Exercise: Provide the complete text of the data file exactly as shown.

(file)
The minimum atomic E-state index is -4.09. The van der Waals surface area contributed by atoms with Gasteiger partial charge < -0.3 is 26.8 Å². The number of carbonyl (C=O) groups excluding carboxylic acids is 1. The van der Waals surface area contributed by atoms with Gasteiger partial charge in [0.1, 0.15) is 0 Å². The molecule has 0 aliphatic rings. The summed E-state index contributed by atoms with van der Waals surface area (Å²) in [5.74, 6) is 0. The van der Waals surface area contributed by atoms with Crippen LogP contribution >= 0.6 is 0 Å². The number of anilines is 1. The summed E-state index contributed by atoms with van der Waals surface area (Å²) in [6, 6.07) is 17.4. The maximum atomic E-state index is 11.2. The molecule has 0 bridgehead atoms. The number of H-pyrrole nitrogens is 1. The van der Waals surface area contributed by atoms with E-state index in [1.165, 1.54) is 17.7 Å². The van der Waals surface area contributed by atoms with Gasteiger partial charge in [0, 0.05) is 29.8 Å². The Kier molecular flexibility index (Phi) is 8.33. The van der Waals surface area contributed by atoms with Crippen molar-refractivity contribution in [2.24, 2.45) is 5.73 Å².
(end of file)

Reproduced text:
The minimum atomic E-state index is -4.09. The van der Waals surface area contributed by atoms with Gasteiger partial charge < -0.3 is 26.8 Å². The number of carbonyl (C=O) groups excluding carboxylic acids is 1. The van der Waals surface area contributed by atoms with Gasteiger partial charge in [0.1, 0.15) is 0 Å². The molecule has 0 aliphatic rings. The summed E-state index contributed by atoms with van der Waals surface area (Å²) in [5.74, 6) is 0. The van der Waals surface area contributed by atoms with Crippen LogP contribution >= 0.6 is 0 Å². The number of anilines is 1. The summed E-state index contributed by atoms with van der Waals surface area (Å²) in [6, 6.07) is 17.4. The maximum atomic E-state index is 11.2. The molecule has 0 bridgehead atoms. The number of H-pyrrole nitrogens is 1. The van der Waals surface area contributed by atoms with E-state index in [1.165, 1.54) is 17.7 Å². The van der Waals surface area contributed by atoms with Gasteiger partial charge in [0, 0.05) is 29.8 Å². The Kier molecular flexibility index (Phi) is 8.33. The van der Waals surface area contributed by atoms with Crippen molar-refractivity contribution in [2.24, 2.45) is 5.73 Å².